Thursday, 11 March 2010

Chinese search for love online

Jiang Hui hasn’t dated a girl since graduating from college four years ago, but the 26-year-old Beijing office worker hopes the Internet will make this Valentine’s Day different.


Guanyu 道 said...

Chinese search for love online

11 February 2010

BEIJING (AFP) - – Jiang Hui hasn’t dated a girl since graduating from college four years ago, but the 26-year-old Beijing office worker hopes the Internet will make this Valentine’s Day different.

Jiang joined an online dating site and began a cybersearch for a sweetheart three months ago -- along with millions of other young Chinese taking advantage of technology and a newfound freedom to control their own love lives.

In years past, Jiang, who hails from the central province of Hubei, might have had his future decided by match-making relatives in his rural hometown.

But now he logs on each day to -- a site that boasts 22 million members -- to browse through dozens of new computer-suggested matches. He hasn’t found his dream girl yet, but says he remains hopeful.

“In Beijing, there are maybe two million members, so about one million are girls, There is no way I could have met that many girls in my three years here,” said Jiang, staring at the day’s matches on his laptop in a coffee shop.

Such sites -- typically free but with charges for enhanced features -- are revolutionising how Chinese interact with the opposite sex, say users and experts.

“People born in the 1980s are approaching 30 and there is pressure for them to marry,” said Xie Qingqing, an expert on the match-making industry at the China Association of Social Workers.

“Today, online dating has become the primary route for China’s youths.”

In a 2008 report, Beijing-based Internet research firm iResearch said China’s online dating market was worth 44 million dollars that year and would surge past 100 million in 2011.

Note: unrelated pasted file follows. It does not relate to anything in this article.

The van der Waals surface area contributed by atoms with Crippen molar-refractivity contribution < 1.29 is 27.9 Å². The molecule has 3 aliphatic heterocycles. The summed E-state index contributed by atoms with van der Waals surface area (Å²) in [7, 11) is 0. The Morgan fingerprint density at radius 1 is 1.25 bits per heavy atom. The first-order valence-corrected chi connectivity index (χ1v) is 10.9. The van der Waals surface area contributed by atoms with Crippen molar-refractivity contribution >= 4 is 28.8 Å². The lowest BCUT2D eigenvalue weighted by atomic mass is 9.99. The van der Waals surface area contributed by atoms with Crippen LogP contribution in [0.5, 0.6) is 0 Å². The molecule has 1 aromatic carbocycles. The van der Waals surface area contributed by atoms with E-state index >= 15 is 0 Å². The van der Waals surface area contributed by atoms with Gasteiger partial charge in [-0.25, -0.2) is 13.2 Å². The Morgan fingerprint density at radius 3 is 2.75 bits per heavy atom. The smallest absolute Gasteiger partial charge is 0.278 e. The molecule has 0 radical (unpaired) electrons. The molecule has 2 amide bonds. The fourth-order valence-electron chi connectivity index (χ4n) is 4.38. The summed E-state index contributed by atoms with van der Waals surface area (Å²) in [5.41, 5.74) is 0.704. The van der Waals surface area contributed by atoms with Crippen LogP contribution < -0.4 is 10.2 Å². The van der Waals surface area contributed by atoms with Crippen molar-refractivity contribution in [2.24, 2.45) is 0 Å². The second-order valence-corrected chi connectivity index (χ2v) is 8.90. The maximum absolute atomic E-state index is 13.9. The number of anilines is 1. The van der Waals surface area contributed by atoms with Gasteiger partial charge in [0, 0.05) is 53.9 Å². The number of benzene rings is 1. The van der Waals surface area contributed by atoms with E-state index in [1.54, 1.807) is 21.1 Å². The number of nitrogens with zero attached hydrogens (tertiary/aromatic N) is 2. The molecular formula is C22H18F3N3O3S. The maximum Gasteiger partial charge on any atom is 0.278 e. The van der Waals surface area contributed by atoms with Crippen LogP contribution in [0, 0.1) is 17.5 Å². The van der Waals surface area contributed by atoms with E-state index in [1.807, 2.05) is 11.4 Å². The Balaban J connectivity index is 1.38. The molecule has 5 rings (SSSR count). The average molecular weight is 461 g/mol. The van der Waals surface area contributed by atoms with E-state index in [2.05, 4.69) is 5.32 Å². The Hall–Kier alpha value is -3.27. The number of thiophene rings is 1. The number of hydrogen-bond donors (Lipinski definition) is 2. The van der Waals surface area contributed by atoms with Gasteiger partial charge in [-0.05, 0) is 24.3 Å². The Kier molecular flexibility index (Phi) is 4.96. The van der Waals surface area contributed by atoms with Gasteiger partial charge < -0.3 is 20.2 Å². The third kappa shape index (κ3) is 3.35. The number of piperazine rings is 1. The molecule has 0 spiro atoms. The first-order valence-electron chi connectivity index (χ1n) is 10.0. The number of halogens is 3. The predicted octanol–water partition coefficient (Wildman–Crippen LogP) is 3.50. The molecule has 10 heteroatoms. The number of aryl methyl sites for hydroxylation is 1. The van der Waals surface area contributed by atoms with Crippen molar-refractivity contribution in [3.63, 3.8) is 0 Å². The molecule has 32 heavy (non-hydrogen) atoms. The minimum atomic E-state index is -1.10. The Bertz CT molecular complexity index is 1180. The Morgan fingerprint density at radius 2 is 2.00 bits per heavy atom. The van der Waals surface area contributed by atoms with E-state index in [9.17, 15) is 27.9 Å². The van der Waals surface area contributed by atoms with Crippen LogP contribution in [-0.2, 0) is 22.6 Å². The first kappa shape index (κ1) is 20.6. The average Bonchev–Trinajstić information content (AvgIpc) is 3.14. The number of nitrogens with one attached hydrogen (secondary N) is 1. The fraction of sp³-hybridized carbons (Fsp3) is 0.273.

State media reports have quoted estimates of online dating accounts in the hundreds of millions, although many are redundant.

It may seem easy to meet others in a country with a population of 1.3 billion, but Jiang says that’s not necessarily true.

Millions of people -- from college graduates to poor migrants -- work far from their hometowns, pursuing better opportunities in big cities where they cling to small circles of immediate friends or co-workers, he explained.

Freed from meddling matchmakers back home, they are nonetheless oddly isolated among the masses, he said.

“In reality, our contact with strangers is limited. When you add in the demands of work, it is hard to meet girls you are interested in,” he said.

Such solitude is driving many to dating sites in a country where the pressure on both men and women to marry and beget the next generation can be intense.

That pressure mounted on Gong Haiyan several years ago when she was a young journalism graduate student from rural Hunan province attending university in Shanghai.

“Around that time my parents started saying ‘you are 27 or 28 already and you need to find a husband and get married’,” she said.

“We are from the countryside, where we tend to get married younger. So I began to get anxious.”

Gong turned to what was then a limited selection of social networking sites, but was unimpressed. Taking matters into her own hands, she founded

It is now a market leader but, more importantly for her, she found her own husband in 2004 through the site, which claims to have “matched” four million people.

“We had only known each other for two months before marrying. It happened so fast,” she said.

Due to a traditional cultural preference for male offspring -- and resulting sex-specific abortions -- China has a gender imbalance that will leave up to 24 million men unable to find wives in 2020, according to a recent study.

The discrepancy is reflected in’s members, 60 percent of whom are men. Gong however believes the imbalance is due to Chinese men being more tech-savvy than women.

At any rate, Jiang embodies the typical user. A salesman for an Internet services company, he is well-acquainted with the possibilities of the web and keen to add romance to his job stability.

Guanyu 道 said...

Clean-cut, with thick-rimmed glasses and a quick smile that dominates his broad face, he has set up a profile that he says sets reasonable requirements for his mate. He is looking for someone to love, not a beauty queen.

“As long as there is a feeling of compatibility and common aspirations that we can strive for together, that is enough,” he said.

He says he has spotted a number of interesting women members but had few nibbles so far. He remains undeterred.

“It’s only been three months. I will definitely find someone out there. You have to have confidence,” he said.